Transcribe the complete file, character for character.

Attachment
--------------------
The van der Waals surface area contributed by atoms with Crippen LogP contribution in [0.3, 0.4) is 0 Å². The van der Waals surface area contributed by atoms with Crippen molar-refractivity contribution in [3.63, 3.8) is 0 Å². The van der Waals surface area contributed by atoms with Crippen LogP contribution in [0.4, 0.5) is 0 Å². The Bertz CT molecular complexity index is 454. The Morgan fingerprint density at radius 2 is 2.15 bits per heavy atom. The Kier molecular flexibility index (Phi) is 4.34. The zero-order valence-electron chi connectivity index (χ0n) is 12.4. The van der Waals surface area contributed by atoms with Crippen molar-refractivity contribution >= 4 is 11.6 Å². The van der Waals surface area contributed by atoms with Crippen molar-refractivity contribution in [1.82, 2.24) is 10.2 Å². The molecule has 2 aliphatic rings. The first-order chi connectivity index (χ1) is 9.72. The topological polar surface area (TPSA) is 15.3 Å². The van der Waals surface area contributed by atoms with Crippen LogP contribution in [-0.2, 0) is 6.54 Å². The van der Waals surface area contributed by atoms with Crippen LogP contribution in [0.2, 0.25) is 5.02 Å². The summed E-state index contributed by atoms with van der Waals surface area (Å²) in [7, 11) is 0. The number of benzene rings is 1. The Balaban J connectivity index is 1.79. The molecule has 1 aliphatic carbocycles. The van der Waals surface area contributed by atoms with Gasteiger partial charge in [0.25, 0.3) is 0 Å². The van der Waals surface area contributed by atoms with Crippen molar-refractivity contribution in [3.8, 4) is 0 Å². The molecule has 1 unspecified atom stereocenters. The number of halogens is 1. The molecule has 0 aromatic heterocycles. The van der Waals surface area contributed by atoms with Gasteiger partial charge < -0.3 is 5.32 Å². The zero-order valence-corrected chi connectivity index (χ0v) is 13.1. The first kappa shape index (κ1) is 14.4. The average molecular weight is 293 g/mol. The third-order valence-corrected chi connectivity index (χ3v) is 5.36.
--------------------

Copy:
The van der Waals surface area contributed by atoms with Crippen LogP contribution in [0.3, 0.4) is 0 Å². The van der Waals surface area contributed by atoms with Crippen molar-refractivity contribution in [3.63, 3.8) is 0 Å². The van der Waals surface area contributed by atoms with Crippen LogP contribution in [0.4, 0.5) is 0 Å². The Bertz CT molecular complexity index is 454. The Morgan fingerprint density at radius 2 is 2.15 bits per heavy atom. The Kier molecular flexibility index (Phi) is 4.34. The zero-order valence-electron chi connectivity index (χ0n) is 12.4. The van der Waals surface area contributed by atoms with Crippen molar-refractivity contribution >= 4 is 11.6 Å². The van der Waals surface area contributed by atoms with Crippen molar-refractivity contribution in [1.82, 2.24) is 10.2 Å². The molecule has 2 aliphatic rings. The first-order chi connectivity index (χ1) is 9.72. The topological polar surface area (TPSA) is 15.3 Å². The van der Waals surface area contributed by atoms with Crippen LogP contribution in [-0.2, 0) is 6.54 Å². The van der Waals surface area contributed by atoms with Crippen LogP contribution in [0.2, 0.25) is 5.02 Å². The summed E-state index contributed by atoms with van der Waals surface area (Å²) in [7, 11) is 0. The number of benzene rings is 1. The Balaban J connectivity index is 1.79. The molecule has 1 aliphatic carbocycles. The van der Waals surface area contributed by atoms with Gasteiger partial charge in [0.25, 0.3) is 0 Å². The van der Waals surface area contributed by atoms with Crippen molar-refractivity contribution in [3.8, 4) is 0 Å². The molecule has 1 unspecified atom stereocenters. The number of halogens is 1. The molecule has 0 aromatic heterocycles. The van der Waals surface area contributed by atoms with Gasteiger partial charge < -0.3 is 5.32 Å². The zero-order valence-corrected chi connectivity index (χ0v) is 13.1. The first kappa shape index (κ1) is 14.4. The average molecular weight is 293 g/mol. The third-order valence-corrected chi connectivity index (χ3v) is 5.36.